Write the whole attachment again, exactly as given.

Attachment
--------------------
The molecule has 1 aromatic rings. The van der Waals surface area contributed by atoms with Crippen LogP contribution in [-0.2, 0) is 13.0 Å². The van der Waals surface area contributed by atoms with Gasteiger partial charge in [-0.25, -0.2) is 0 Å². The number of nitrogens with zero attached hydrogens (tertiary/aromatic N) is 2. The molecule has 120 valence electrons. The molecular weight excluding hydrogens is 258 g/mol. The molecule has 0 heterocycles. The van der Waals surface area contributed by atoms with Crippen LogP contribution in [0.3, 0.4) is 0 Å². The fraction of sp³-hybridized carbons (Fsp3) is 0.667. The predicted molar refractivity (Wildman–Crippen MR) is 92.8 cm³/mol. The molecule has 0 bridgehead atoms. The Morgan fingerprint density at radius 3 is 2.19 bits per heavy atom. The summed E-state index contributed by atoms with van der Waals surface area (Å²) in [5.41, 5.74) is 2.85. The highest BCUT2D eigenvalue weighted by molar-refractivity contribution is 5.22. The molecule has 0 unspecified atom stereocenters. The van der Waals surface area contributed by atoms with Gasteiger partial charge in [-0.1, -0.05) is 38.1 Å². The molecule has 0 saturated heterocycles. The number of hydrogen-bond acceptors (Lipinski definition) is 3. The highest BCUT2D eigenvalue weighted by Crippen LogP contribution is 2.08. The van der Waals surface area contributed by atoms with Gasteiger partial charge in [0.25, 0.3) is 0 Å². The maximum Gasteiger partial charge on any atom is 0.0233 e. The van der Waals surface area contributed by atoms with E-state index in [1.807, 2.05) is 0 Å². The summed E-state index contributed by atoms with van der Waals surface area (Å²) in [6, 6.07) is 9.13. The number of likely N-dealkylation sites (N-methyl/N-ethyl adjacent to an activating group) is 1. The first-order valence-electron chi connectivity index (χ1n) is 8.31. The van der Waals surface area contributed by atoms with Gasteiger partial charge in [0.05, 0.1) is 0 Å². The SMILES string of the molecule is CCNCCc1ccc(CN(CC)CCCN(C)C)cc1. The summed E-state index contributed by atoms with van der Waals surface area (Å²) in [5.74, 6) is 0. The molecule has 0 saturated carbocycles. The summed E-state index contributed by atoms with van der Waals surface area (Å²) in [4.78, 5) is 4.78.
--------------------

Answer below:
The molecule has 1 aromatic rings. The van der Waals surface area contributed by atoms with Crippen LogP contribution in [-0.2, 0) is 13.0 Å². The van der Waals surface area contributed by atoms with Gasteiger partial charge in [-0.25, -0.2) is 0 Å². The number of nitrogens with zero attached hydrogens (tertiary/aromatic N) is 2. The molecule has 120 valence electrons. The molecular weight excluding hydrogens is 258 g/mol. The molecule has 0 heterocycles. The van der Waals surface area contributed by atoms with Crippen LogP contribution in [0.3, 0.4) is 0 Å². The fraction of sp³-hybridized carbons (Fsp3) is 0.667. The predicted molar refractivity (Wildman–Crippen MR) is 92.8 cm³/mol. The molecule has 0 bridgehead atoms. The Morgan fingerprint density at radius 3 is 2.19 bits per heavy atom. The summed E-state index contributed by atoms with van der Waals surface area (Å²) in [5.41, 5.74) is 2.85. The highest BCUT2D eigenvalue weighted by molar-refractivity contribution is 5.22. The molecule has 0 unspecified atom stereocenters. The van der Waals surface area contributed by atoms with Gasteiger partial charge in [-0.1, -0.05) is 38.1 Å². The molecule has 0 saturated heterocycles. The number of hydrogen-bond acceptors (Lipinski definition) is 3. The highest BCUT2D eigenvalue weighted by Crippen LogP contribution is 2.08. The van der Waals surface area contributed by atoms with Gasteiger partial charge in [0.25, 0.3) is 0 Å². The maximum Gasteiger partial charge on any atom is 0.0233 e. The van der Waals surface area contributed by atoms with E-state index in [1.807, 2.05) is 0 Å². The summed E-state index contributed by atoms with van der Waals surface area (Å²) in [6, 6.07) is 9.13. The number of likely N-dealkylation sites (N-methyl/N-ethyl adjacent to an activating group) is 1. The first-order valence-electron chi connectivity index (χ1n) is 8.31. The van der Waals surface area contributed by atoms with Gasteiger partial charge in [0.05, 0.1) is 0 Å². The SMILES string of the molecule is CCNCCc1ccc(CN(CC)CCCN(C)C)cc1. The summed E-state index contributed by atoms with van der Waals surface area (Å²) in [5.74, 6) is 0. The molecule has 0 saturated carbocycles. The summed E-state index contributed by atoms with van der Waals surface area (Å²) in [4.78, 5) is 4.78.